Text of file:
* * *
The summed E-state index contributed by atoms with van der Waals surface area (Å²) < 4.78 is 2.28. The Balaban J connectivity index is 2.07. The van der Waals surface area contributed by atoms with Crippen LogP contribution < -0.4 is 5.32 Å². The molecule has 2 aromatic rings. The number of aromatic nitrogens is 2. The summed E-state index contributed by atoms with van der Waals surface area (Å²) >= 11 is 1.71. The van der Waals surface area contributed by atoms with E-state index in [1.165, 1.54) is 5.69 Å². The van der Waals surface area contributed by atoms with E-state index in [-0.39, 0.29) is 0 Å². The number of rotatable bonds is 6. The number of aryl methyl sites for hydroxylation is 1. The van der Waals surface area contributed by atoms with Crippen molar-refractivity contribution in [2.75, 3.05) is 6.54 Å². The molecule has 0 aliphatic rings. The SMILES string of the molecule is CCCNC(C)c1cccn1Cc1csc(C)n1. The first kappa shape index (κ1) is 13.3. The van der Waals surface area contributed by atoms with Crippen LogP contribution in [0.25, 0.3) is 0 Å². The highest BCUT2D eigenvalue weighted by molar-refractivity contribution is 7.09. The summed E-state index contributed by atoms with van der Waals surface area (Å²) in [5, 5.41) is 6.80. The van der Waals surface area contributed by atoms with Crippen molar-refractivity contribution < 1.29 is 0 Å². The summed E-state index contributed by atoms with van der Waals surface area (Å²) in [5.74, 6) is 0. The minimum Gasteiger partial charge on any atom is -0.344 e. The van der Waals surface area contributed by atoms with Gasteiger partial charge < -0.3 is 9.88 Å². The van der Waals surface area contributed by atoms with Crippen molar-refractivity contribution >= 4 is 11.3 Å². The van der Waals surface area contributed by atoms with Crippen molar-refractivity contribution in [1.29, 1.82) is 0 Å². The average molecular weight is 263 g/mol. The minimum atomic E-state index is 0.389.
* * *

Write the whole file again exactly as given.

The summed E-state index contributed by atoms with van der Waals surface area (Å²) < 4.78 is 2.28. The Balaban J connectivity index is 2.07. The van der Waals surface area contributed by atoms with Crippen LogP contribution < -0.4 is 5.32 Å². The molecule has 2 aromatic rings. The number of aromatic nitrogens is 2. The summed E-state index contributed by atoms with van der Waals surface area (Å²) >= 11 is 1.71. The van der Waals surface area contributed by atoms with E-state index in [1.165, 1.54) is 5.69 Å². The van der Waals surface area contributed by atoms with E-state index in [-0.39, 0.29) is 0 Å². The number of rotatable bonds is 6. The number of aryl methyl sites for hydroxylation is 1. The van der Waals surface area contributed by atoms with Crippen molar-refractivity contribution in [2.75, 3.05) is 6.54 Å². The molecule has 0 aliphatic rings. The SMILES string of the molecule is CCCNC(C)c1cccn1Cc1csc(C)n1. The first kappa shape index (κ1) is 13.3. The van der Waals surface area contributed by atoms with Crippen LogP contribution in [0.25, 0.3) is 0 Å². The highest BCUT2D eigenvalue weighted by molar-refractivity contribution is 7.09. The summed E-state index contributed by atoms with van der Waals surface area (Å²) in [5, 5.41) is 6.80. The van der Waals surface area contributed by atoms with Crippen molar-refractivity contribution < 1.29 is 0 Å². The summed E-state index contributed by atoms with van der Waals surface area (Å²) in [5.74, 6) is 0. The minimum Gasteiger partial charge on any atom is -0.344 e. The van der Waals surface area contributed by atoms with Gasteiger partial charge < -0.3 is 9.88 Å². The van der Waals surface area contributed by atoms with Crippen molar-refractivity contribution >= 4 is 11.3 Å². The van der Waals surface area contributed by atoms with Crippen molar-refractivity contribution in [1.29, 1.82) is 0 Å². The average molecular weight is 263 g/mol. The minimum atomic E-state index is 0.389.